Over at The Points Guy Samantha Rosen writes “nearly 70% of people don’t disconnect from work while they’re away.” She suggests that’s a problem and recommends that you “put your phone down and enjoy yourself once you do” take vacation.
It’s cliche’ that Americans don’t take enough vacation time and that we don’t really take off from work when we go. But totally unplugging is bad advice for many people. If you fully unplug, you may not get the greatest benefits from your trip.
The best advice comes down to: spend time planning vacations, take more trips, work while you’re gone, and experience new and unusual things.
- Planning vacations contributes more to your happiness than actually taking them. You may need to take some of those trips to justify all of the planning time.
- You get all of your relaxation benefits on the trip itself, so don’t expect to be relaxed when you get back. We quickly snap back into the stress of daily life, sans any benefit from the vacation. Don’t set the bar for “needing a vacation” that you expect to be reset, relaxed, and in a different place with work upon your return. Not working at all on vacation may even exacerbate this effect of being stressed out when you return.
View from the Andaz Maui
- Being on vacation can actually be stressful. We put pressure on ourselves to enjoy, quickly, in a compressed period of time. After all, unless you travel frequently, you only get one shot at making the trip right. That’s a big weight on you to deliver relaxation in a compressed period of time, especially if you’re planning for family or friends too.
So take more trips. Don’t make them one-shot deals. Avoid the stress where each trip has to be perfect. Don’t try to do everything, it’s better to leave some sites unvisited and have some experiences left for the future. Longer trips can be worse, leave yourself longing for more.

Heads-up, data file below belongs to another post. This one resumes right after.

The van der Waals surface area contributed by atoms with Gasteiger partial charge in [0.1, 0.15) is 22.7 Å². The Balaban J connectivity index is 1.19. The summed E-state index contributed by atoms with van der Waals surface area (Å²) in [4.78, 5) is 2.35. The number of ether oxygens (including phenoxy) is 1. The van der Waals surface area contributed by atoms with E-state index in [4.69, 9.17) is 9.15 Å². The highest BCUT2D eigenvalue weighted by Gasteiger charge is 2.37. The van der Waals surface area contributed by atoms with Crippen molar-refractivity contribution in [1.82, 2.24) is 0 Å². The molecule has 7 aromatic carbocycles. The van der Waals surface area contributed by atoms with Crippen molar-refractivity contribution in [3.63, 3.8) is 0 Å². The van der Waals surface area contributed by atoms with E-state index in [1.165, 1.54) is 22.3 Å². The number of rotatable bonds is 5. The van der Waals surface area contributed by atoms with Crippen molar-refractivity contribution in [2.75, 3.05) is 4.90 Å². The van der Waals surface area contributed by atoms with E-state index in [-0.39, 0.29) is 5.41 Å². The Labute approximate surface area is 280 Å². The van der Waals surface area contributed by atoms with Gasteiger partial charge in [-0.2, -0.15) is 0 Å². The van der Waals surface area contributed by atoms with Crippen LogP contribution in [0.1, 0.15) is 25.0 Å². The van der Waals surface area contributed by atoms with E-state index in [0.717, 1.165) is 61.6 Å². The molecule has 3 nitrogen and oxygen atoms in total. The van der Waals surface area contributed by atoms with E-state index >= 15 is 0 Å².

Overwater Villa at the Park Hyatt Maldives, Where I’ll Soon Return for the 5th Time
- People actually enjoy trips more when they’re interrupted by real time, as counterintuitive as it seems. Many short trips get interrupted by returning to work in between. That resets your appreciation for vacation. Work during trips, too, can help you re-experience the wonder of arriving in a new place. It feels fresher, compared to one vacation moment bleeding into the next. So consider staying connected.
Working Onboard Etihad First Class, Abu Dhabi – Dusseldorf
- Look for intense or unusual experiences, things you’ll remember specifically. You’ll get more lingering value out of the trip that has peak memories than just a general sense that you must have been relaxed but where did the relaxation go?
View from Waku Ghin at the Marina Bay Sands, Singapore
- Make travel part of the trip. And since planning contributes to happiness spend time working through contingencies so you know how you’ll handle things like missed connections along the way.
Showering in First Class on an Emirates A380 Really Does Feel Like You’re Already on Vacation
Vacation itself is a modern invention, taking root over the past two hundred years. Ideas of prudence and work ethic embedded in Western religion frowned on it even to the extent that someone had the resources to stop working while they were still physically able to do so.
Middle class vacation is an idea very much mired in the industrial revolution, the idea of needing an escape from the drudgery of work, the notion that employment was miserable needing escape, and that two weeks in Miami Beach was the one thing to look forward to each year. It’s also influenced by Eastern notions of spiritual enlightenment.
The best strategy, for those who can accomplish it I think, is to find work that isn’t miserable but to still seek out new insights and experiences, to stay in touch at home while traveling abroad.